Updated 3:30 p.m. PST with details following the conference call.
Research In Motion's third-quarter results were a little disappointing, as expected, but a strong holiday season is giving it reason to be very optimistic.
The company had already revealed that it expected third-quarter revenue and profit to be lighter than originally expected, and the official numbers released Thursday were in line with those revised expectations at $2.8 billion in revenue and net income of $396.5 million. Adjusting for the tax complexities involved with RIM's Canadian base of operations and its heavy U.S. presence, earnings per share of 83 cents were a penny ahead of analyst estimates polled by ThomsonOne.
However, in a press release RIM said that "we have enjoyed our best ever start to the holiday buying season over the past few weeks," owing to the recent launches of the Storm and Bold. As such, it provided guidance well above what analysts were expected for the upcoming quarter.
RIM now expects revenue of $3.3 billion to $3.5 billion and earnings per share of 83 cents to 91 cents during the current quarter, far outdistancing analyst estimates of $3 billion in revenue and earnings per share of 83 cents.
Updated 3:30pm: Product delays that hurt RIM's third quarter results are giving it cause for celebration in the fourth quarter, said Jim Balsillie, co-CEO of RIM, on a conference call Thursday afternoon. The Storm is doing particularly well, he said, setting a single-day record for new BlackBerry subscribers during the day it went on sale.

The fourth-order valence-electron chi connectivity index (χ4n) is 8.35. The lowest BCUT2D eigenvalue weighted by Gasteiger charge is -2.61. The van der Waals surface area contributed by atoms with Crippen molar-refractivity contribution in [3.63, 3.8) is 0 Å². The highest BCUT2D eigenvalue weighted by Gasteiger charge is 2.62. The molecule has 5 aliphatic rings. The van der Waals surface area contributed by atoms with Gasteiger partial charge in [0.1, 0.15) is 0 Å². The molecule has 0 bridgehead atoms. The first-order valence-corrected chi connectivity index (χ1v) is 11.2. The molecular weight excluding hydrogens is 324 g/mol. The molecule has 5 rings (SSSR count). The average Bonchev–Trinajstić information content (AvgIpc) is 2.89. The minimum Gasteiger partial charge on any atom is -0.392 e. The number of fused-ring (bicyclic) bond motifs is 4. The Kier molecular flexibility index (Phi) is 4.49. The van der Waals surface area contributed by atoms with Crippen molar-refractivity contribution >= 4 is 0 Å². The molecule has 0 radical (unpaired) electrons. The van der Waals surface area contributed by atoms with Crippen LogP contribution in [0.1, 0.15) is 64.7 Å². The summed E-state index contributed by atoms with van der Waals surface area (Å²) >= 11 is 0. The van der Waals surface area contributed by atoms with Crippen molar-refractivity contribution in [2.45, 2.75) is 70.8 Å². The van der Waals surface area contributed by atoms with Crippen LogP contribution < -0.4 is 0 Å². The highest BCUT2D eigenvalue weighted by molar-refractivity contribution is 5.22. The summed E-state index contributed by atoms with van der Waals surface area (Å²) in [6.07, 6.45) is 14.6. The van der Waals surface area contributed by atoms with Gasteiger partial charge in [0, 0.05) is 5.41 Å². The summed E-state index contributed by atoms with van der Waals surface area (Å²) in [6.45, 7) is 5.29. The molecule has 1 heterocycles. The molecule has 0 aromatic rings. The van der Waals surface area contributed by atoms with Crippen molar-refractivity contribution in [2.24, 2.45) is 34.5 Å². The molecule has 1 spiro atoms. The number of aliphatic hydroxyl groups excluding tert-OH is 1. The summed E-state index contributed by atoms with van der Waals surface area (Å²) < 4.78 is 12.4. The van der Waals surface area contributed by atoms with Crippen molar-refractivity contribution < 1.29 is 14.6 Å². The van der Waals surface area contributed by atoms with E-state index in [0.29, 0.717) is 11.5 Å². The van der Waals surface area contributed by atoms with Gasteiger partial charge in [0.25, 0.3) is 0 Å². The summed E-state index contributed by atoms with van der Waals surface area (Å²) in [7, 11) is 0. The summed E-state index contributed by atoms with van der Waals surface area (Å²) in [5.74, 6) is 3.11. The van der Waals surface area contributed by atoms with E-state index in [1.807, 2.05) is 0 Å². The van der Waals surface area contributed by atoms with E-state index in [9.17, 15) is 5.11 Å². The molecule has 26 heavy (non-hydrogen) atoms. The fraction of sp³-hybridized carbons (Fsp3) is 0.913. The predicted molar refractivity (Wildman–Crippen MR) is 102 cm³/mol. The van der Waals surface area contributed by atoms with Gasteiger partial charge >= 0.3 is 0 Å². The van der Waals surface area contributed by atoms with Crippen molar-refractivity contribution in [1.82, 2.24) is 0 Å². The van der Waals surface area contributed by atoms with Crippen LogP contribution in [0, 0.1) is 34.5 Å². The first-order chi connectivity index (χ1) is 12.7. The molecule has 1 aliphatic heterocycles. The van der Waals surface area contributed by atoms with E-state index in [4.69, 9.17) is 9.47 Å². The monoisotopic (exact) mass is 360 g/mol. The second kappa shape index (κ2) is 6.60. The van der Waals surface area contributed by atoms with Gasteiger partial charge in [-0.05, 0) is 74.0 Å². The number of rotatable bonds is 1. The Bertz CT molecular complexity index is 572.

The company said it is having trouble keeping up with demand for the Storm, reviews of which were lukewarm. Rumors have been circulating this week that RIM and Verizon, the exclusive U.S. carrier of the Storm, have been dealing with a high rate of returns for that device, but a RIM spokesman shot down those rumors Thursday with a statement saying "The Storm has the lowest return rate of any of our PDAs and at this point in its life cycle, it has the lowest return rate of any PDA we currently sell."
RIM's priority over the past year has been to diversify its customer base away from enterprise customers toward consumers, and it's making progress: 45 percent of RIM's BlackBerry customer base now comes from consumers, Balsille said. The timing on that shift is fortuitous, given how the state of the economy is likely to put a lid on business spending for a quarter or two.
Balsillie was not asked how his products were faring against the iPhone 3G, RIM's main competitor at this stage of the game. That might be because the two companies do not report earnings on the same schedule, making direct comparisons a little difficult until market share numbers are released from the usual suspects. Apple is expected to sell around 6.4 million iPhones worldwide during the October to December period, while RIM shipped 6.7 million BlackBerries worldwide from September to November and expects to sell between 7.5 million to 8 million units in the current three-month period.
One sore spot for RIM is that its gross margins are declining as sales of the new models accelerate, but at around 40 percent, they are still healthy. Balsillie promised to wring cost savings from the products as the volumes grow.